As Marx famously noted, “History repeats itself, first as tragedy, second as farce.”

But before said “history” gets to repeat itself, it has to be born. And when “tragedy” and “farce” mate for that purpose, they often switch positions.

Have you noticed that modern life imitates not “art” or even “Kafka” so much as “Monty Python”? How often yesterday’s absurd throwaway comedy sketch becomes today’s “enlightened” social policy, typically a fatal collision of good intentions and unexpected consequences?

In a scene from the troupe’s 1983 movie The Meaning of Life, two briskly efficient louts in white coats confront a vaguely Rastafarian-looking fellow at his home and demand his liver. After all, he’d signed an organ donor card, had he not?

“It says, ‘In the event of death!’” the dreadlocked gentleman objects.

“No one who’s ever had their liver taken out by us has survived,” the lead lout assures him.

“€œThank God for our academic betters.”€

Mrs. Rasta wanders into the sitting room while the “operation” is in progress. Her soon-to-be-late husband, she complains with much eye-rolling, was always doing silly things such as signing organ donor cards and giving blood.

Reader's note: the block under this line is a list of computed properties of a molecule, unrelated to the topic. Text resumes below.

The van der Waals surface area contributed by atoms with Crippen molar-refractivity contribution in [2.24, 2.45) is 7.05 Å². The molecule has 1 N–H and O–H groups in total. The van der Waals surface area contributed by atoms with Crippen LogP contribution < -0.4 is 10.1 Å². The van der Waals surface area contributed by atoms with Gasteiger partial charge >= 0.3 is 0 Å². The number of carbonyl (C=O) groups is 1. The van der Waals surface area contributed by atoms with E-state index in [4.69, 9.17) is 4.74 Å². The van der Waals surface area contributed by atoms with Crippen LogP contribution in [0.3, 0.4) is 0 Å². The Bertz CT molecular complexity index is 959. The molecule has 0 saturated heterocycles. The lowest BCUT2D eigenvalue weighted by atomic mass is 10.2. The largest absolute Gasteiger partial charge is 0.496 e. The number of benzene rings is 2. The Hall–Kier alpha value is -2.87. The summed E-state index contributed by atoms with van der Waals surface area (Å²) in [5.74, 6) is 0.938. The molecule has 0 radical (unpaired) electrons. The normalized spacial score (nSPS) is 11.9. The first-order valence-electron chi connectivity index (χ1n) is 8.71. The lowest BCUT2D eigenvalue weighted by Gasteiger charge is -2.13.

“‘It’s all for the good of the country,’ he used to say.”

“They all go to saving lives, madam,” the lesser lout assures her in a tone that indicates he’s uttered the same phrase thousands of times.

In real life, we’re similarly informed that this or that suddenly urgent and slightly ridiculous overturning of ancient common law conventions is necessary “for the good of the country” or “saving lives.”

Enter Harold Winter. A professor at Ohio University’s Department of Economics, he’s hit upon a solution to the US kidney shortage. Almost 5,000 people died waiting for kidney transplants last year, he claims, and 3,000 new patients are added to the long list of hopeful transplant recipients each month.

“To make up for the excess demand,” Winter writes, “what if kidneys were made part of eminent domain? What if, when we died, our bodies became property of the state, allowing the government to take ownership of our organs for public use?”

Winter tosses around phrases such as “market solutions” and “supply and demand” in a transparently cynical attempt to head fusty (and presumably uncaring) conservative critics off at the ideological pass. The professor himself, of course, wears his conspicuous “compassion” like a colored ribbon. He notes with concern troll resignation that markets “don’t always work well,” so obviously the government should barge in to “fix” yet another alleged national tragedy”€”one that, as usual, actually affects only a microscopic percentage of the country’s 300-million-plus citizens.

“Because people have two kidneys but need only one to live, we all have a spare,” Winter fairly chirps before reassuring us that “kidneys would not be taken simply at the whim of the medical profession but for the sole purpose of saving lives.”



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